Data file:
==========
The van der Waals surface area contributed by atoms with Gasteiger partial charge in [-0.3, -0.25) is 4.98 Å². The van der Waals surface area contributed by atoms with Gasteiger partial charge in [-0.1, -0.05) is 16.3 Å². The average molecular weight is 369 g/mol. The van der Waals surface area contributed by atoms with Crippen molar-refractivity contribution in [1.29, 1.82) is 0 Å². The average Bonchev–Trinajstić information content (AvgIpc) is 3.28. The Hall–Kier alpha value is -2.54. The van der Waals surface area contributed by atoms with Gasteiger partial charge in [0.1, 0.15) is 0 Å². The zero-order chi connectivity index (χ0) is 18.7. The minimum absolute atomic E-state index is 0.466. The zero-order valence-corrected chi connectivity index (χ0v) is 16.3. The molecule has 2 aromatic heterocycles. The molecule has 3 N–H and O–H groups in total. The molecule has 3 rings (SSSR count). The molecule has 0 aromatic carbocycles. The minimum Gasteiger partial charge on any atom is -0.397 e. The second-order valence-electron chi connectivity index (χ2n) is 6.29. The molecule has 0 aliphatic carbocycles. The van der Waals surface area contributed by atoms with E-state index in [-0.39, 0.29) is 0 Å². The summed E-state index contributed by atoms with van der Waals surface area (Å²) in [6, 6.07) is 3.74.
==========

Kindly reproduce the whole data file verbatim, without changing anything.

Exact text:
The van der Waals surface area contributed by atoms with Gasteiger partial charge in [-0.3, -0.25) is 4.98 Å². The van der Waals surface area contributed by atoms with Gasteiger partial charge in [-0.1, -0.05) is 16.3 Å². The average molecular weight is 369 g/mol. The van der Waals surface area contributed by atoms with Crippen molar-refractivity contribution in [1.29, 1.82) is 0 Å². The average Bonchev–Trinajstić information content (AvgIpc) is 3.28. The Hall–Kier alpha value is -2.54. The van der Waals surface area contributed by atoms with Gasteiger partial charge in [0.1, 0.15) is 0 Å². The zero-order chi connectivity index (χ0) is 18.7. The minimum absolute atomic E-state index is 0.466. The zero-order valence-corrected chi connectivity index (χ0v) is 16.3. The molecule has 2 aromatic heterocycles. The molecule has 3 N–H and O–H groups in total. The molecule has 3 rings (SSSR count). The molecule has 0 aromatic carbocycles. The minimum Gasteiger partial charge on any atom is -0.397 e. The second-order valence-electron chi connectivity index (χ2n) is 6.29. The molecule has 0 aliphatic carbocycles. The van der Waals surface area contributed by atoms with E-state index in [-0.39, 0.29) is 0 Å². The summed E-state index contributed by atoms with van der Waals surface area (Å²) in [6, 6.07) is 3.74.